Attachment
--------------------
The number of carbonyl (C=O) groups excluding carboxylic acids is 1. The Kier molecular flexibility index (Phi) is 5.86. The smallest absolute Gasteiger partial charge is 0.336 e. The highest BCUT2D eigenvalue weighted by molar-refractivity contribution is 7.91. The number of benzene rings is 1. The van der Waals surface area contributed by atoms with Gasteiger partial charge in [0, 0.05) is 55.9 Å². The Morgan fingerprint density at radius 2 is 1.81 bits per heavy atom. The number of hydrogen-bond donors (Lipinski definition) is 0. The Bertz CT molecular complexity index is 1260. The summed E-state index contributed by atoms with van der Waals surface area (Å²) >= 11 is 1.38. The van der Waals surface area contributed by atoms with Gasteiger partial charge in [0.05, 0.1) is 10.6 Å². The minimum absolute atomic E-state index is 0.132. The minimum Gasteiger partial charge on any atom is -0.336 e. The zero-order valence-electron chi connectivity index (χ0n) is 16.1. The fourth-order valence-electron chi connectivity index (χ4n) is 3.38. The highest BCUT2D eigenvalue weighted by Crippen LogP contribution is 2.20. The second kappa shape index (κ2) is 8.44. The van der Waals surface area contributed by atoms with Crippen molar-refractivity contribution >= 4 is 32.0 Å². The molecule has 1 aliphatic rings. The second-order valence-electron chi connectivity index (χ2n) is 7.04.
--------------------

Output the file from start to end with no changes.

The number of carbonyl (C=O) groups excluding carboxylic acids is 1. The Kier molecular flexibility index (Phi) is 5.86. The smallest absolute Gasteiger partial charge is 0.336 e. The highest BCUT2D eigenvalue weighted by molar-refractivity contribution is 7.91. The number of benzene rings is 1. The van der Waals surface area contributed by atoms with Gasteiger partial charge in [0, 0.05) is 55.9 Å². The Morgan fingerprint density at radius 2 is 1.81 bits per heavy atom. The number of hydrogen-bond donors (Lipinski definition) is 0. The Bertz CT molecular complexity index is 1260. The summed E-state index contributed by atoms with van der Waals surface area (Å²) >= 11 is 1.38. The van der Waals surface area contributed by atoms with Gasteiger partial charge in [0.05, 0.1) is 10.6 Å². The minimum absolute atomic E-state index is 0.132. The minimum Gasteiger partial charge on any atom is -0.336 e. The zero-order valence-electron chi connectivity index (χ0n) is 16.1. The fourth-order valence-electron chi connectivity index (χ4n) is 3.38. The highest BCUT2D eigenvalue weighted by Crippen LogP contribution is 2.20. The second kappa shape index (κ2) is 8.44. The van der Waals surface area contributed by atoms with Crippen molar-refractivity contribution >= 4 is 32.0 Å². The molecule has 1 aliphatic rings. The second-order valence-electron chi connectivity index (χ2n) is 7.04.